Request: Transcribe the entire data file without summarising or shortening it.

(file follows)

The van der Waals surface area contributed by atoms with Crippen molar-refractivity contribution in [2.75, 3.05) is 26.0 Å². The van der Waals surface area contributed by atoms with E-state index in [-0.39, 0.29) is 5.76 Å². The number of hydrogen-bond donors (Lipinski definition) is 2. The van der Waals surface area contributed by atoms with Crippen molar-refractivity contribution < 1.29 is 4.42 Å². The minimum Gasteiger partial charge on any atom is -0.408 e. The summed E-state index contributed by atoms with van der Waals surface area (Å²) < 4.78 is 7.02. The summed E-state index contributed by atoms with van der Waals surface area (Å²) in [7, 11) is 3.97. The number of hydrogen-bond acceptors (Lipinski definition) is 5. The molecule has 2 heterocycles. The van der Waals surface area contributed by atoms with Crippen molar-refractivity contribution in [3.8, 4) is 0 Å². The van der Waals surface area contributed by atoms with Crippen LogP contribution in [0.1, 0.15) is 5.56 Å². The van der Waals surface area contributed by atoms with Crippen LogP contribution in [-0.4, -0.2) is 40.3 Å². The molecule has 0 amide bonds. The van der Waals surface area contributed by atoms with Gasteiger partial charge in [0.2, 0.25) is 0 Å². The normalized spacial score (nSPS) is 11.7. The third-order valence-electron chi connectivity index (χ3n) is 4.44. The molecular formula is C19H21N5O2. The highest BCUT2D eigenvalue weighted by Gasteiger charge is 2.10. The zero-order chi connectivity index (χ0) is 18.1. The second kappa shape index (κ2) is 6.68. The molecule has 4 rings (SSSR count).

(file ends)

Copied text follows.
The van der Waals surface area contributed by atoms with Crippen molar-refractivity contribution in [2.75, 3.05) is 26.0 Å². The van der Waals surface area contributed by atoms with E-state index in [-0.39, 0.29) is 5.76 Å². The number of hydrogen-bond donors (Lipinski definition) is 2. The van der Waals surface area contributed by atoms with Crippen molar-refractivity contribution < 1.29 is 4.42 Å². The minimum Gasteiger partial charge on any atom is -0.408 e. The summed E-state index contributed by atoms with van der Waals surface area (Å²) < 4.78 is 7.02. The summed E-state index contributed by atoms with van der Waals surface area (Å²) in [7, 11) is 3.97. The number of hydrogen-bond acceptors (Lipinski definition) is 5. The molecule has 2 heterocycles. The van der Waals surface area contributed by atoms with Crippen molar-refractivity contribution in [3.8, 4) is 0 Å². The van der Waals surface area contributed by atoms with Crippen LogP contribution in [0.1, 0.15) is 5.56 Å². The van der Waals surface area contributed by atoms with Crippen LogP contribution in [-0.4, -0.2) is 40.3 Å². The molecule has 0 amide bonds. The van der Waals surface area contributed by atoms with Gasteiger partial charge in [0.2, 0.25) is 0 Å². The normalized spacial score (nSPS) is 11.7. The third-order valence-electron chi connectivity index (χ3n) is 4.44. The molecular formula is C19H21N5O2. The highest BCUT2D eigenvalue weighted by Gasteiger charge is 2.10. The zero-order chi connectivity index (χ0) is 18.1. The second kappa shape index (κ2) is 6.68. The molecule has 4 rings (SSSR count).